The first thought that comes to mind when one thinks of an office is usually “work”. There is nothing wrong with this, the basic element of an office is its workspace, after all, and many people are indeed very passionate about their work and enjoy the experience and the rush.
However, when everything seems like it’s business 24/7, work can become a place that many people despise, and seek an escape from. My own experience has been a testimony to this fact. I love my work and during my internship, I was so happy to learn new things everyday that I would work with sheer focus, right from 10 AM, to 6 PM. After 6, though, when my brain couldn’t match the same level of focus that I had throughout the day, I would find myself in a hurry to leave, and when I didn’t have a full plate on some days, I would hate sitting on my desk. The only place my friend and I could find some solace in, during lunch, was outside the office premises, with a walk under the trees, even with the harshest sun.
This is a common observation in most Indian workplaces. There is a reason why countries that score much higher on the happiness scale, and boast a better quality of life, encourage only 4 workdays a week, to maintain a balance between work and rest.
Most of the modern co-working spaces offer a quick step away from the workstation to help decrease one’s stress and to clear the mind.
The design of the physical environment can play an important role in ensuring that people take real breaks. Not only do chill-out rooms offer people somewhere to go to get away from it all and recharge their batteries, it’s an important signal from senior management that it’s perfectly acceptable to do so. The alternative can be the creeping fear that ungluing oneself from the workstation is perceived as slacking by managers and colleagues and the evolution of a culture of desktop and digital presenteeism.
Intelligently designed workspaces promote and prioritise mental health and employee satisfaction, to begin with. The concept of “Rec” rooms is a common feature in these offices: a space for informal meetings, where one can socialise, eat, rest, or even take a power nap.
The importance of these breakout spaces is even more valued in a workspace with a team of creative individuals. These breakout areas are the breathing spaces in an office.
Even an artist’s or a writer’s block can sometimes be relieved by a change of scenery.
The benefits of breakout spaces are numerous. Not only do they make an employee more focused during work time, but also increases her/his creativity and productivity. Apart from personal mental health and growth, these spaces improve the interpersonal relationships in the office, and those with the clients or collaborators.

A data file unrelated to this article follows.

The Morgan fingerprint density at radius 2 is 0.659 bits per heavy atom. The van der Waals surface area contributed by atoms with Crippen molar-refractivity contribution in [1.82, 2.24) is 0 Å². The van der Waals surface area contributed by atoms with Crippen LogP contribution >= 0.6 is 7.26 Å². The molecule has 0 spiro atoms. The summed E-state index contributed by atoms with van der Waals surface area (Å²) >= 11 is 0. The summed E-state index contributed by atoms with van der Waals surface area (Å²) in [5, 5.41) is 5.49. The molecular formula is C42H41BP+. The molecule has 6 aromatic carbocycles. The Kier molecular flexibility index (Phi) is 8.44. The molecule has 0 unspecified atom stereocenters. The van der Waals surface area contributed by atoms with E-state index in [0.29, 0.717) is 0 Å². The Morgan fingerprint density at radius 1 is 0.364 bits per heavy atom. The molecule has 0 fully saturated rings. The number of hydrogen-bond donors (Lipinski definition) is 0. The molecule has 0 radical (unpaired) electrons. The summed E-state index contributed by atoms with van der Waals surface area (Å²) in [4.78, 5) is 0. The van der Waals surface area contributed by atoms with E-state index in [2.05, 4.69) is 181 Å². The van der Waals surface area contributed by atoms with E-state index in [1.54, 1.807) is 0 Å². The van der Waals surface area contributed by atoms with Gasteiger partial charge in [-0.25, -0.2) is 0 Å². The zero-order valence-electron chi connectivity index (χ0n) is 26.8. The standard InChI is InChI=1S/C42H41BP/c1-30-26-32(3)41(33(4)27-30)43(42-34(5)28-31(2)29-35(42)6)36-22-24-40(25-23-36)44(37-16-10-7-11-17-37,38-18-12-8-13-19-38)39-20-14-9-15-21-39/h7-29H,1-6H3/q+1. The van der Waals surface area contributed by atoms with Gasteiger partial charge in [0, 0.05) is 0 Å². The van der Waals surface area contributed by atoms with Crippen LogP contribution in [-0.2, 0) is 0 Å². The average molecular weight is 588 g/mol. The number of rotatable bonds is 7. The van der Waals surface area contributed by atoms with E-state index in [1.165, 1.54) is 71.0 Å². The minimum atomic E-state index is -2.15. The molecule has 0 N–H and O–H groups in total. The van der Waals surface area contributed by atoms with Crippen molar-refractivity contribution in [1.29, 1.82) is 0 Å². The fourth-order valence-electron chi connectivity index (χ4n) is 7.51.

The productivity/success of an office isn’t defined by how many workspaces that the office has to offer, but the balance between work and rest that it inevitably creates.
At ArtXstasy Studio, we value and cherish the people who work with us, and those that we serve. Despite the limitation in space for the startup, we have managed to create a variety of working spaces and experiences, that offer a much needed change. Gone are the old days of boring desks and sitting in front of the big screens throughout the day.
Need a break from the screen, or feeling a little exhausted or just bored? Grab a seat at the coffee bar, drink in the aroma of freshly brewed espresso while you look out at the canopies of trees. Need a different setting to brainstorm new design concepts and sketch? Grab a stool and hop on our work counter, with its own mini library for inspiration.
After careful consideration and numerous planning and design iterations, we have designed a variety of furniture pieces for the different spaces and experiences in our working hub, that suit our needs and offer a change in scenery that every employee so dearly deserves.
Change begins with us. When we work better, and smarter, we can design much better for all those we serve.
An individual spends more than half of their lives working, so why not make it an enriching and an enjoyable space?
Here are a few snapshots from our studio space that explain the idea of informal workspaces better.
If you’d like to revamp your office space or are starting from scratch, but not sure where to begin, here are some pointers for you, along with some design ideas to tickle your inspiration bone. Feel free to contact us for a detailed design, tailored to your exact needs.
1. Variable workspaces
I cannot stress this enough, but change is necessary. One cannot and should not be expected to sit and work in one spot all day, for days on end. A change of setting with a relaxed working space can do wonders for the mindset. Also consider using dynamic and flexible elements, like movable partitions, furniture pieces that can be modified as per your needs.